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Representation, optimization and generalization properties of deep neural networks

Presented by: 
Peter Bartlett University of California, Berkeley
Date: 
Wednesday 27th June 2018 - 11:45 to 12:30
Venue: 
INI Seminar Room 1
Abstract: 
Deep neural networks have improved the state-of-the-art performance for prediction problems across an impressive range of application areas. This talk describes some recent results in three directions. First, we investigate the impact of depth on representational properties of deep residual networks, which compute near-identity maps at each layer, showing how their representational power improves with depth and that the functional optimization landscape has the desirable property that stationary points are optimal. Second, we study the implications for optimization in deep linear networks, showing how the success of a family of gradient descent algorithms that regularize towards the identity function depends on a positivity condition of the regression function. Third, we consider how the performance of deep networks on training data compares to their predictive accuracy, we demonstrate deviation bounds that scale with a certain "spectral complexity," and we compare the behavior of these bounds with the observed performance of these networks in practical problems.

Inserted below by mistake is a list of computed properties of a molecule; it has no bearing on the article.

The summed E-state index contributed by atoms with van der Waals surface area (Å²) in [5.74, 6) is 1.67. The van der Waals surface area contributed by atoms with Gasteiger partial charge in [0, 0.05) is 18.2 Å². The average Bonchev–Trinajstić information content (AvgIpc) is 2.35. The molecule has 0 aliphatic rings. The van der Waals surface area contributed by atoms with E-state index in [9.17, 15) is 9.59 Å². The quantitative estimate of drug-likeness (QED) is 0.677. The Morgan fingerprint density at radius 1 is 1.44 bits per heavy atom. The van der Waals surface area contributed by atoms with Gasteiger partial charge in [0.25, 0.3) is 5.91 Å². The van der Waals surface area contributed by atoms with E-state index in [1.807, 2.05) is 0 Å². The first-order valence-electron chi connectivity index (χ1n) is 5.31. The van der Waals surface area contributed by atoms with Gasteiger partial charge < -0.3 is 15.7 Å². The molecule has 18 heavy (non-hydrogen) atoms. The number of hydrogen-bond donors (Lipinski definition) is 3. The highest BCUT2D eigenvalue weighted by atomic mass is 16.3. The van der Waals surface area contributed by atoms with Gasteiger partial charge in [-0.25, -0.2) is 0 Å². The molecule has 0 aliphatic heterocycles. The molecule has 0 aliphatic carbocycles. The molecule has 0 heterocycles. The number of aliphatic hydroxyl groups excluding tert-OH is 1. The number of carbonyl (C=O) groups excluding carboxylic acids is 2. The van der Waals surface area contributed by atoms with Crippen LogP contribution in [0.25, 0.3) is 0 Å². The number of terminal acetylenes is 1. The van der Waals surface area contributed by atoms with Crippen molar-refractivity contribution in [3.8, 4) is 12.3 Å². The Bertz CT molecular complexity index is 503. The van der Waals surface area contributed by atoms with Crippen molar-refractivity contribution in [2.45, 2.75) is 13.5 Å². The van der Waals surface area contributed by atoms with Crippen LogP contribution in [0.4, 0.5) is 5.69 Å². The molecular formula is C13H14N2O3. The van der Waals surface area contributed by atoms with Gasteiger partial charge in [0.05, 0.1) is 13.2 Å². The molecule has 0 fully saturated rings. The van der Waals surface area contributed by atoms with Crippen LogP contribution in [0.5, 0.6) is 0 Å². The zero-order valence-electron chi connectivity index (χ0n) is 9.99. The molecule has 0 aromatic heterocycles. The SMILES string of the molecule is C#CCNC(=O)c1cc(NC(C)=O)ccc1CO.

Joint work with Steve Evans, Dylan Foster, Dave Helmbold, Phil Long, and Matus Telgarsky.

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University of Cambridge Research Councils UK
    Clay Mathematics Institute London Mathematical Society NM Rothschild and Sons